In the end, champions should come to view resisters and resistance as a healthy, necessary part of the whole change equation, not to be treated like the plague or an anathema to what you are trying to accomplish; although it’s very hard to do this given the caustic nature and visceral reaction people have to the resistance behaviors. The valence of the champion/resister interaction is very important to understand, and there is risk and danger involved in leading in such counter cultural ways.
What I found was that champions and resisters alike cared deeply about their institutions, but across the board all respondents were happy to tell me what they learned having lived through rather painful and interesting times at their respective schools. At the close of every interview, after I walked each respondent through the protocol, I also asked her or him what lessons they had for those who would find themselves slogging through their own change. Interested readers are best pointed to chapter 7’s “lessons from the field” for a more advice from those who have gone through it.
KCH: Many commentators are calling for fundamental reform of higher education in the U.S. of a type and quality beyond the types of adjustments you examined at Olivet College and Portland State University. Is it feasible for more radical reform of higher education to be driven by people within the institutions?
AA: I’m not a huge fan of the term “reform.” People have been trying to “reform” public education at all levels for decades with very little positive, transformative results. What we really need is a complete overhaul of the system (if one can call it that), from the ground up, top down, or middle pushed out to both directions up and down. Moreover, if we are going to get true radical, functional change that pushes our institutions further into the new millennium with any kind of vim and sustainability, it will have to be driven by people internal to the industry. Our problems are less about the cold, hard numbers (and test scores in particular) and more about a staid, aged, academic culture that is deeply rooted in every aspect of the operation from who does what to how people are rewarded. The inertia of the status quo is very strong. It’s very difficult for people from outside of an industry to push cultural change on others – and only the exceptional products and rare exceptions serve to transform culture (see the iPod and the recording industry, for example, and perhaps what the iPad will do for the publishing and/or our industry).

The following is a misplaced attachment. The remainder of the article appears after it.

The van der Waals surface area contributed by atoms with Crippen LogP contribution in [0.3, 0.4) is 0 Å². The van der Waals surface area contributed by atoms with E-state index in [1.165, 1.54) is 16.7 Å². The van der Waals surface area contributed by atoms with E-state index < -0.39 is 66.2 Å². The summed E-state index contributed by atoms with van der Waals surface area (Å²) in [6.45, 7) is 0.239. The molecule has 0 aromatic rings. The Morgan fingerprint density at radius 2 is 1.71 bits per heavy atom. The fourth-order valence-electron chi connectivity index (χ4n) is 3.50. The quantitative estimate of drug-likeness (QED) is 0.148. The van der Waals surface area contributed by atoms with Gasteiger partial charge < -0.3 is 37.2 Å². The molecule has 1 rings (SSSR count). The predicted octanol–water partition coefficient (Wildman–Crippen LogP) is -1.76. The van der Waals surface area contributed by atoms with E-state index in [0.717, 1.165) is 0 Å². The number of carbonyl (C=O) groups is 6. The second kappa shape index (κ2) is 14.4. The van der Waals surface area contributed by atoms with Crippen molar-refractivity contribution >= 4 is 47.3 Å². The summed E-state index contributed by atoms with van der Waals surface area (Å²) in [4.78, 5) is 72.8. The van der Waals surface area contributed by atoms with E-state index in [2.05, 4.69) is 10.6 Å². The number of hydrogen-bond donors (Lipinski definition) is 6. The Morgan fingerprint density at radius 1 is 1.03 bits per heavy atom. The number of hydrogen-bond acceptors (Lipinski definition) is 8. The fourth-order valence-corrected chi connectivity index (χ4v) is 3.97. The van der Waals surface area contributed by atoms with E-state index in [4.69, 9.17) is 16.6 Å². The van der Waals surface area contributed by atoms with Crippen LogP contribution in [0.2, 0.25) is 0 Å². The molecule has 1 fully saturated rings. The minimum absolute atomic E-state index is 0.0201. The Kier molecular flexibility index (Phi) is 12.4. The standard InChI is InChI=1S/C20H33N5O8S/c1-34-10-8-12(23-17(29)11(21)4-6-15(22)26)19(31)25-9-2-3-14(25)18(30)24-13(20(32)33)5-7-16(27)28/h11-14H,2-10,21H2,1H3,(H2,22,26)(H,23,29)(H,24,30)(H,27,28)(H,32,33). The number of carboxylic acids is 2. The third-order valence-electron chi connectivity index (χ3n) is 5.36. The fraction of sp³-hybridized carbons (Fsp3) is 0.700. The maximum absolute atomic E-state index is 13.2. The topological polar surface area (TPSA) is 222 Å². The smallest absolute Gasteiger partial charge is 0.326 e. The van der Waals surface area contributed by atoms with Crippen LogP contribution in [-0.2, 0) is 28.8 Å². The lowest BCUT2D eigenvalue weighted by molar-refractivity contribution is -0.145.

The trouble is that over time, those who wield the most power within our institutions are the most sheltered from the extant pain of the current and crumbling situation facing us. Even despite massively shrinking public support (in the way of diminished, non-sustaining funding vis-a-vis taxes, as well as university unfriendly policy and law tweaking) for public education across the board, vast numbers of faculty members at many institutions continue to teach the way they have always taught, behave in the ways they have always behaved, insulated from the pain of having to generate new admissions numbers or advising students who are struggling to fund their own educations.
Let me say this more strongly: Not only is it feasible that more radical “reform” of higher education be driven by people within the institutions, it won’t happen with out them. What we have to do next is insist that we stop sheltering our faculty members from the current malaise, as exposing them to the grim realities may ignite a full blown overhaul of what we do as an industry. That there will be resistance is almost a 100% certainty. Therein lies the value of my book. If together we can convert the thinking about resisters from the negative to the positive, we may all get to the same destination with the least amount of collateral damage (of which the worst possible kind is a diminished quality education for all students).
KCH: What’s the key lesson about driving change in higher ed you’d like to share with your readers?
AA: I’ll leave you with the close to my book, which about sums it up. So, if you are reading my book – this is your spoiler alert. Don’t read this answer if you want to save the end for when you actually get through all that leads up to it. From page 163 – “It should be evident that all of the resisters and champions portrayed in this book cared deeply about their respective organizations. As an indication of their personal investment and stakeholder-ship, perhaps we should view those who resist the most fiercely not in a negative light, but as those who care the most. A champion who deploys the proper combination of engagement approaches may find that her or his most ardent resister becomes the transformation’s strongest supporter.”
That there is way more art than science to this kind of change championship may well be the case. Also involved will be bravery, valor, integrity, and hopefully transparency, broad inclusion and some serious risks because with out risk there are no rewards. And, if it is not us who lead ourselves to the next gen of higher education, then whom?